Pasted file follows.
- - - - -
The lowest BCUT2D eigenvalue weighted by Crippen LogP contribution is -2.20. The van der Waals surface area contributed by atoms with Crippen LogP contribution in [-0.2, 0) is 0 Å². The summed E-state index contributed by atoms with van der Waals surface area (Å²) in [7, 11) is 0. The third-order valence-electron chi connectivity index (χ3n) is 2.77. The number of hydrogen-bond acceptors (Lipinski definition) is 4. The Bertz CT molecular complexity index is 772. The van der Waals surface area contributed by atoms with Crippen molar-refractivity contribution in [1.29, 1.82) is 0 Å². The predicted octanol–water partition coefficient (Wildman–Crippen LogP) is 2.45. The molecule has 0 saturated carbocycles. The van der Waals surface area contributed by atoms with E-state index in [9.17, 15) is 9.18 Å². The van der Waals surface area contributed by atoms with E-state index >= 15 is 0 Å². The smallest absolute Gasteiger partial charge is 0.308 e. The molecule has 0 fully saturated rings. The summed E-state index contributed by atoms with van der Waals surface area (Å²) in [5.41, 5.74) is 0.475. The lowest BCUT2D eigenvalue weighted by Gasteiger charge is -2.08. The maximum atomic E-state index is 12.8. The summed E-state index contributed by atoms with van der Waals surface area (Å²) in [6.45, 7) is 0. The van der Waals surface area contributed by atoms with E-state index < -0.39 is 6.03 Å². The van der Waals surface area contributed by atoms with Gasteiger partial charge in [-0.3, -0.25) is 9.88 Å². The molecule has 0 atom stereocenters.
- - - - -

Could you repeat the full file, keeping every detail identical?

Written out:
The lowest BCUT2D eigenvalue weighted by Crippen LogP contribution is -2.20. The van der Waals surface area contributed by atoms with Crippen LogP contribution in [-0.2, 0) is 0 Å². The summed E-state index contributed by atoms with van der Waals surface area (Å²) in [7, 11) is 0. The third-order valence-electron chi connectivity index (χ3n) is 2.77. The number of hydrogen-bond acceptors (Lipinski definition) is 4. The Bertz CT molecular complexity index is 772. The van der Waals surface area contributed by atoms with Crippen molar-refractivity contribution in [1.29, 1.82) is 0 Å². The predicted octanol–water partition coefficient (Wildman–Crippen LogP) is 2.45. The molecule has 0 saturated carbocycles. The van der Waals surface area contributed by atoms with E-state index in [9.17, 15) is 9.18 Å². The van der Waals surface area contributed by atoms with E-state index >= 15 is 0 Å². The smallest absolute Gasteiger partial charge is 0.308 e. The molecule has 0 fully saturated rings. The summed E-state index contributed by atoms with van der Waals surface area (Å²) in [5.41, 5.74) is 0.475. The lowest BCUT2D eigenvalue weighted by Gasteiger charge is -2.08. The maximum atomic E-state index is 12.8. The summed E-state index contributed by atoms with van der Waals surface area (Å²) in [6.45, 7) is 0. The van der Waals surface area contributed by atoms with E-state index < -0.39 is 6.03 Å². The van der Waals surface area contributed by atoms with Gasteiger partial charge in [-0.3, -0.25) is 9.88 Å². The molecule has 0 atom stereocenters.